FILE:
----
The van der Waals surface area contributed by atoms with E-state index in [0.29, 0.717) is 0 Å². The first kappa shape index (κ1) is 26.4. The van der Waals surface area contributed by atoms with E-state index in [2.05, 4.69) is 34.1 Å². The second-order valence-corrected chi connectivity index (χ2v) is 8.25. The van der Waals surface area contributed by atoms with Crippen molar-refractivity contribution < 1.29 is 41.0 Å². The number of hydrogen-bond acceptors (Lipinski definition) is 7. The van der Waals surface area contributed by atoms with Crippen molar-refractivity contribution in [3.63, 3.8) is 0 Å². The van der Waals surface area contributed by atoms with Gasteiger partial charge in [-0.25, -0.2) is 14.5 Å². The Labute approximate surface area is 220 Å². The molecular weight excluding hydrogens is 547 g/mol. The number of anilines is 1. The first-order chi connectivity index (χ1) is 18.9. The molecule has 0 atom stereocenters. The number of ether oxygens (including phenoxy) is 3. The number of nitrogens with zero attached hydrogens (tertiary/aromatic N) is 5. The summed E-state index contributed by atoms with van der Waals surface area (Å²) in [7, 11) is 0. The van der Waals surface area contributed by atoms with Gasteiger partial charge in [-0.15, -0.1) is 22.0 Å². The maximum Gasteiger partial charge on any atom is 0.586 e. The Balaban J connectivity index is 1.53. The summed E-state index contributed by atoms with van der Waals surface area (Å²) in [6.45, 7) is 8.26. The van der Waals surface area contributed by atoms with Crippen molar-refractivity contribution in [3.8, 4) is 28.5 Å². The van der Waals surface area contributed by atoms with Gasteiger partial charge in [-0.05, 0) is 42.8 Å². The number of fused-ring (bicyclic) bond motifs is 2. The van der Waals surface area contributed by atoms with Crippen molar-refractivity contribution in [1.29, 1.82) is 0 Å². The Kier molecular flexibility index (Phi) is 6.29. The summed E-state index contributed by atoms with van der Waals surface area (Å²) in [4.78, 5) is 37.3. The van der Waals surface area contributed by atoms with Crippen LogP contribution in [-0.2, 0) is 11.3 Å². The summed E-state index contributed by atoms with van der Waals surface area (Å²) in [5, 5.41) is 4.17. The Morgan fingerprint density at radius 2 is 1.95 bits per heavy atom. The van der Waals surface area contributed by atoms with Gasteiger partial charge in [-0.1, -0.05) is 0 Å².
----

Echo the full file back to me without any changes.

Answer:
The van der Waals surface area contributed by atoms with E-state index in [0.29, 0.717) is 0 Å². The first kappa shape index (κ1) is 26.4. The van der Waals surface area contributed by atoms with E-state index in [2.05, 4.69) is 34.1 Å². The second-order valence-corrected chi connectivity index (χ2v) is 8.25. The van der Waals surface area contributed by atoms with Crippen molar-refractivity contribution < 1.29 is 41.0 Å². The number of hydrogen-bond acceptors (Lipinski definition) is 7. The van der Waals surface area contributed by atoms with Crippen molar-refractivity contribution in [3.63, 3.8) is 0 Å². The van der Waals surface area contributed by atoms with Gasteiger partial charge in [-0.25, -0.2) is 14.5 Å². The Labute approximate surface area is 220 Å². The molecular weight excluding hydrogens is 547 g/mol. The number of anilines is 1. The first-order chi connectivity index (χ1) is 18.9. The molecule has 0 atom stereocenters. The number of ether oxygens (including phenoxy) is 3. The number of nitrogens with zero attached hydrogens (tertiary/aromatic N) is 5. The summed E-state index contributed by atoms with van der Waals surface area (Å²) in [7, 11) is 0. The van der Waals surface area contributed by atoms with Gasteiger partial charge in [-0.15, -0.1) is 22.0 Å². The maximum Gasteiger partial charge on any atom is 0.586 e. The Balaban J connectivity index is 1.53. The summed E-state index contributed by atoms with van der Waals surface area (Å²) in [6.45, 7) is 8.26. The van der Waals surface area contributed by atoms with Crippen molar-refractivity contribution in [3.8, 4) is 28.5 Å². The van der Waals surface area contributed by atoms with Gasteiger partial charge in [-0.05, 0) is 42.8 Å². The number of fused-ring (bicyclic) bond motifs is 2. The van der Waals surface area contributed by atoms with Crippen molar-refractivity contribution in [1.29, 1.82) is 0 Å². The Kier molecular flexibility index (Phi) is 6.29. The summed E-state index contributed by atoms with van der Waals surface area (Å²) in [4.78, 5) is 37.3. The van der Waals surface area contributed by atoms with Crippen LogP contribution in [-0.2, 0) is 11.3 Å². The summed E-state index contributed by atoms with van der Waals surface area (Å²) in [5, 5.41) is 4.17. The Morgan fingerprint density at radius 2 is 1.95 bits per heavy atom. The van der Waals surface area contributed by atoms with Gasteiger partial charge in [-0.1, -0.05) is 0 Å².